Make a spectacular impression with your Easter brunch table
For many of us, Easter is the perfect spring holiday; a celebration of rebirth and a beloved time for families to gather together around the table. I'm sure many people are reading this and thinking about what to cook for a holiday brunch, so I'd like to offer one of my favorite classic recipes for the most symbolic Easter ingredient in the Western world since medieval times: the egg.
Many parents will be dying eggs for children to hunt for and gather in their baskets. Others will buy chocolate or other candy eggs. But for cooks, the most important matter of the day is how to prepare eggs for Easter brunch.
To my thinking, the ability to prep at least partly in advance is one of the most important considerations for the holiday meal. After all, you're probably cooking for more than the usual number of people, and you want some ease that will allow you more time to enjoy your guests. That's why so many people make savory or sweet egg-enriched bread puddings that they can assemble in advance and bake at the last minute; or eggy recipes like quiches or frittatas that are as delicious at room temperature as they are hot.
But I'd like to suggest another approach; one so old-fashioned that it may seem surprisingly "new" to you and your guests: a preparation called "eggs en cocotte" in French, or "coddled eggs" in traditional English cookbooks. The term "en cocotte" simply means "in a covered baking dish," which certainly describes the basics of the following recipe, in which eggs are cooked with a touch of cream in individual ramekins lined with smoked salmon.
You may prefer the term "coddle," though, which seems especially well-suited to this method. As you probably know, it means to be overprotective or overindulgent of someone or something. And that is certainly how the eggs are treated here, gently baked in an easily assembled water bath that helps them come out with the whites perfectly set and the yolks still fluid in a delicious, custardy way. Doesn't that sound perfect for your Easter table?
Even more appropriate to the season is the recipe's sorrel sauce, which you prepare in advance, keep warm and spoon over the eggs at serving time. A specialty of springtime, and easy to find right now in well-stocked supermarkets and at farmers' markets, the sorrel leaf has a light, refreshingly tart flavor; and the sauce so delicate it literally melts into a puree on contact with hot butter.
Now, imagine the delicious results: perfectly cooked eggs with firm whites and bright yellow yolks; pale pink salmon; and a vivid light green sauce. It's the ideal combination of colors for your Easter table!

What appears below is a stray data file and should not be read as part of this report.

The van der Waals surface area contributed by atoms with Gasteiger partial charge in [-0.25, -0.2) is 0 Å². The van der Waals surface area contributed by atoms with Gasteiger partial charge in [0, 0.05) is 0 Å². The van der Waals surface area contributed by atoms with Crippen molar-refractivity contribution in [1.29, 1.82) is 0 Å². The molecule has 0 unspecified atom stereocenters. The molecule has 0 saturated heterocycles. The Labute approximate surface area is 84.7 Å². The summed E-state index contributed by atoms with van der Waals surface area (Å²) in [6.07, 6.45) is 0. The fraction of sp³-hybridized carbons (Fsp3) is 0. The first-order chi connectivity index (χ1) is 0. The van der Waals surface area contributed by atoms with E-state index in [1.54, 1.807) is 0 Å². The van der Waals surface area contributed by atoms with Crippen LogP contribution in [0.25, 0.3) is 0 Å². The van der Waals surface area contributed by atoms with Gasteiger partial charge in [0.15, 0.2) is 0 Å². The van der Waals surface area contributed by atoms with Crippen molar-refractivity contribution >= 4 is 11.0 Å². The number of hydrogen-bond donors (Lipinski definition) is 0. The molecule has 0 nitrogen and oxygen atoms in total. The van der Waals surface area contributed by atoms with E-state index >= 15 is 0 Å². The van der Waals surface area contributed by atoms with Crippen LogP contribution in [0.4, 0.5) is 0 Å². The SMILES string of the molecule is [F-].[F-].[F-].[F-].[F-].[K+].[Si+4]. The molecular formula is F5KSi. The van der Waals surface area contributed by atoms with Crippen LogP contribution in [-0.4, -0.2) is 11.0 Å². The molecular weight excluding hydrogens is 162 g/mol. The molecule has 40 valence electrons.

CODDLED EGGS WITH SMOKED SALMON AND SORREL
7 tablespoons unsalted butter, softened
1/2 pound (250 g) smoked salmon, cut into slices1/4 inch (6 mm) thick
Freshly ground black pepper
1 1/2 cups (375 mL) heavy cream
12 sorrel leaves, stems removed
8 large eggs
Toasted good-quality white bread, for serving
Coat the bottom and sides of eight 4-ounce (125-mL) ramekins with 1 teaspoon butter each. Place them on a tray and chill in the refrigerator for 15 minutes.
Line the bottom and sides of each ramekin with the smoked salmon, distributing it evenly among the ramekins. Season the inside of each ramekin with some black pepper to taste. Spoon 1 tablespoon of the cream into the bottom of each ramekin. Return the ramekins to the tray and chill until ready to use.
About half an hour before you plan to serve the eggs, preheat the oven to 400 F (200 C).
Meanwhile, cut the sorrel leaves crosswise into julienne strips about 1/4 inch (6 mm) wide. In a nonreactive saute pan, melt all but 3 tablespoons of the remaining butter over medium-high heat; add the sorrel and saute for 1 minute. The leaves will melt into a puree. Stir in the remaining cream and simmer, stirring frequently, until the volume reduces by half, 5 to 7 minutes. Season to taste with salt and pepper, and keep warm.
Bring a saucepan or kettle of water to a boil.
Carefully break an egg into each ramekin. Place a sheet of parchment paper on the bottom of a deep baking pan large enough to hold the ramekins comfortably. Place the ramekins in the pan, evenly spaced. Cut eight squares of aluminum foil large enough to cover each ramekin and smear one side of each with the remaining butter. Cover each ramekin with the foil, buttered side down.
Slide out the middle rack of the oven partway and place the baking pan on the rack. Carefully pour the boiling water into the pan to come halfway up the sides of the ramekins; then, carefully slide the rack and pan into the oven and close the oven door.
Bake the eggs for 10 to 12 minutes until the whites are set but the yolks still look soft when you lift the foil on one.
Carefully slide the rack partway out of the oven and gently lift out the baking pan and remove each ramekin, placing it on a kitchen towel to absorb the moisture from its underside. Remove the foil, transfer the ramekins to serving plates, and carefully spoon the sorrel sauce around the edges inside each ramekin, surrounding but not completely concealing the yolks. Serve immediately, accompanied by toast.(c) 2020 WOLFGANG PUCK WORLDWIDE, INC. DISTRIBUTED BY TRIBUNE MEDIA SERVICES, INC.